A US Air Force transport plane lands at the Bagram Airfield in Bagram on July 1, 2021The last US and Nato forces have left Bagram airbase in Afghanistan, the epicentre of the war against the Taliban and al-Qaeda for some 20 years.

The pull-out could signal that the complete withdrawal of foreign forces from Afghanistan is imminent. President Joe Biden has said US forces will be gone by 11 September.

But the withdrawal from the sprawling base, north of Kabul, comes as Taliban insurgents continue to advance in many parts of Afghanistan. The 11 September deadline is the anniversary of the al-Qaeda attacks on America in 2001, which killed nearly 3,000 people and sparked the US-led invasion of Afghanistan.

Some 2,500-3,500 US troops were thought to be still in Afghanistan until recently, and they are due to leave along with some 7,000 allied foreign troops. One of the remaining missions of the combined force is to protect the international airport of the Afghan capital, Kabul, as talks continue on its future security.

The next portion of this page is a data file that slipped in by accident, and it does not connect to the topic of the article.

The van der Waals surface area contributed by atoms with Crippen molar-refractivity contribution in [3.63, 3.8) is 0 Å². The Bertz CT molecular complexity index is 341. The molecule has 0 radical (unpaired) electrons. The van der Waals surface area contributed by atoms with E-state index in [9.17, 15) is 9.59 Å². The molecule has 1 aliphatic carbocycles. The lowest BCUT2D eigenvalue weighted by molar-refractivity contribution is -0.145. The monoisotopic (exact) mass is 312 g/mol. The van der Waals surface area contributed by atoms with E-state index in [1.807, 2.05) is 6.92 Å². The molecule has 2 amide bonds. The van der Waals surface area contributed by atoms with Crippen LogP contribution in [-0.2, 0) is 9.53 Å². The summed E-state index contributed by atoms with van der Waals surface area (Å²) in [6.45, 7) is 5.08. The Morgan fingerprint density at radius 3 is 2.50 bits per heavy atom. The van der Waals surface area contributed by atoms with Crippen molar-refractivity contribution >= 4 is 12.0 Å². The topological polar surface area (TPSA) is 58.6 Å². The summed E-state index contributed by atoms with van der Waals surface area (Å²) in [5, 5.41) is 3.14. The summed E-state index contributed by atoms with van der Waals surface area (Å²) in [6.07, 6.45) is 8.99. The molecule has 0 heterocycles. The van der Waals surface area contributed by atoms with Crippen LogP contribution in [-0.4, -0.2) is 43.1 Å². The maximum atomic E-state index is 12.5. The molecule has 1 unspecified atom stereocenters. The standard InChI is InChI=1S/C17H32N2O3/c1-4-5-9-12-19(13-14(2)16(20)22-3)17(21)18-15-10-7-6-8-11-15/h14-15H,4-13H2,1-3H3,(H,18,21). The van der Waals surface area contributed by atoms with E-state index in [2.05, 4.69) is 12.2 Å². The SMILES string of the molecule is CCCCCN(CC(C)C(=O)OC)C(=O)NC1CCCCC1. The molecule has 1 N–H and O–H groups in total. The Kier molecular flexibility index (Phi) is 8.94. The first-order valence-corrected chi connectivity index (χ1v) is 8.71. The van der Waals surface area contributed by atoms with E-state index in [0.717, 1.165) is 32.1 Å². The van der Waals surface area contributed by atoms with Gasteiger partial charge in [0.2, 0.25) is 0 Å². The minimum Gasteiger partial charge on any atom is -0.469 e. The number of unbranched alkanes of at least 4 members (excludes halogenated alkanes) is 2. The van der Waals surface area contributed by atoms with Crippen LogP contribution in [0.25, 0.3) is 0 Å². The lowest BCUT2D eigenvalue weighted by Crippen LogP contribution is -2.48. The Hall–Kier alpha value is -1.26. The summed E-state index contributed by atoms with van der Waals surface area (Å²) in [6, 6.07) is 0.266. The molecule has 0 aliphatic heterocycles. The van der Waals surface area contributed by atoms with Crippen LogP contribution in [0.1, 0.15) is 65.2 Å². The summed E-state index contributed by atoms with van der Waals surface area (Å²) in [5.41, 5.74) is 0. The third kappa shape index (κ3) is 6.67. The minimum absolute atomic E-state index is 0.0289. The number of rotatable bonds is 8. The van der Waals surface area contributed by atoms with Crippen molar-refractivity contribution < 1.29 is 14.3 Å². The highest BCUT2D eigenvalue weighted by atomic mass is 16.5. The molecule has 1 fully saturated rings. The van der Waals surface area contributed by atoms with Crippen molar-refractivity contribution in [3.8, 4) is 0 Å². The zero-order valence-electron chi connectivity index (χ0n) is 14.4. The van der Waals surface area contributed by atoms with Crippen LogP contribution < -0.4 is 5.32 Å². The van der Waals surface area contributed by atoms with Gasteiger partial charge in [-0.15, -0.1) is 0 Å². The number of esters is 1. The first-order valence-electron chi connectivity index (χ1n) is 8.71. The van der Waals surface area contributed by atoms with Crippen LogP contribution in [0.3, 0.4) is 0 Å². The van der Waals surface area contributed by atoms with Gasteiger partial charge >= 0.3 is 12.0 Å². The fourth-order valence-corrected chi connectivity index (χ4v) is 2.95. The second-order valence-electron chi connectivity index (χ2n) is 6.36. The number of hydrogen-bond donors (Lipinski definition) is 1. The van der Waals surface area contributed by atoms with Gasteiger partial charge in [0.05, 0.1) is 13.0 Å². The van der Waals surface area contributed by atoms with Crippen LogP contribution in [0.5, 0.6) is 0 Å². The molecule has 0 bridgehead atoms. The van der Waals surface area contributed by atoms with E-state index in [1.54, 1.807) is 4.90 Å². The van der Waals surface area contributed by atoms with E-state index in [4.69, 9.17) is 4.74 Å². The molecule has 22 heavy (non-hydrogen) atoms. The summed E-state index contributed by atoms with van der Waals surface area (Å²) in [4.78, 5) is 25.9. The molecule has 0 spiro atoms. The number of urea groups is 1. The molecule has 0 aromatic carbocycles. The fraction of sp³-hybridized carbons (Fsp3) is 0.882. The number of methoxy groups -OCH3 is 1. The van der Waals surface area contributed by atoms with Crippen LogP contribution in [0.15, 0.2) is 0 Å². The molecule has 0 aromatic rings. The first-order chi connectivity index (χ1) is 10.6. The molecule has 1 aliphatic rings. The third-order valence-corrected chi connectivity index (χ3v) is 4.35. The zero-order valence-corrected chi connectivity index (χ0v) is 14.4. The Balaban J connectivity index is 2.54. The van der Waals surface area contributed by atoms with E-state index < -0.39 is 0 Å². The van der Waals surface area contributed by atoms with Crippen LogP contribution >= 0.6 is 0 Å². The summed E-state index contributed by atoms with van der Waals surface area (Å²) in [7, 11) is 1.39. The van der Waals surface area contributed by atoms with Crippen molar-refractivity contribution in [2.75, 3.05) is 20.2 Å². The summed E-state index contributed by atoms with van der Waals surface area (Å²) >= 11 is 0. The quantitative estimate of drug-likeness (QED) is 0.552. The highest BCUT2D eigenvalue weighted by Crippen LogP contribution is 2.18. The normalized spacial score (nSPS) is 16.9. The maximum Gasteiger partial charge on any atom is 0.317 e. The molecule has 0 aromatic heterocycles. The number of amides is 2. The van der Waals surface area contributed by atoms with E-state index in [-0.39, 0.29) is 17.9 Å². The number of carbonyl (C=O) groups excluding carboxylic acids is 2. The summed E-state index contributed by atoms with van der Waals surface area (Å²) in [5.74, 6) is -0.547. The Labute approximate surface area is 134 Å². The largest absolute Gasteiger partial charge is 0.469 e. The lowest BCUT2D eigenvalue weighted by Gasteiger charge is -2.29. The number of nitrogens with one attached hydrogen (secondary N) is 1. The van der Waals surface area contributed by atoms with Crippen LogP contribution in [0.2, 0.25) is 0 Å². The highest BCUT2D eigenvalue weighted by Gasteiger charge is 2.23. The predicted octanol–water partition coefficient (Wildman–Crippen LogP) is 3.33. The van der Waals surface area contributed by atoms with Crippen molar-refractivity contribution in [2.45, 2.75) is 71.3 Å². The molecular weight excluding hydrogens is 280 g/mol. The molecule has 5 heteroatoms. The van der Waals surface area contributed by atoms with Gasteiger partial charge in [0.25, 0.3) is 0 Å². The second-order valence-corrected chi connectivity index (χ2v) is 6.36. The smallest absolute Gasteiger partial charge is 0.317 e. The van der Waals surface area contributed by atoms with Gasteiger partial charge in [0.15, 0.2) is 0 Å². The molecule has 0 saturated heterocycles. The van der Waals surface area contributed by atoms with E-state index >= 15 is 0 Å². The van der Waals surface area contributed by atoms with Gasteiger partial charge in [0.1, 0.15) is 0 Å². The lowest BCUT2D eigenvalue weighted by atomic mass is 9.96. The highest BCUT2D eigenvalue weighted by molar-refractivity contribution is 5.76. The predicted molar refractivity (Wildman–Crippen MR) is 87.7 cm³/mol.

Meanwhile, Taliban militants have advanced in different parts of the country, overrunning dozens of districts, amid fears that a new civil war could erupt after the departure of foreign forces.

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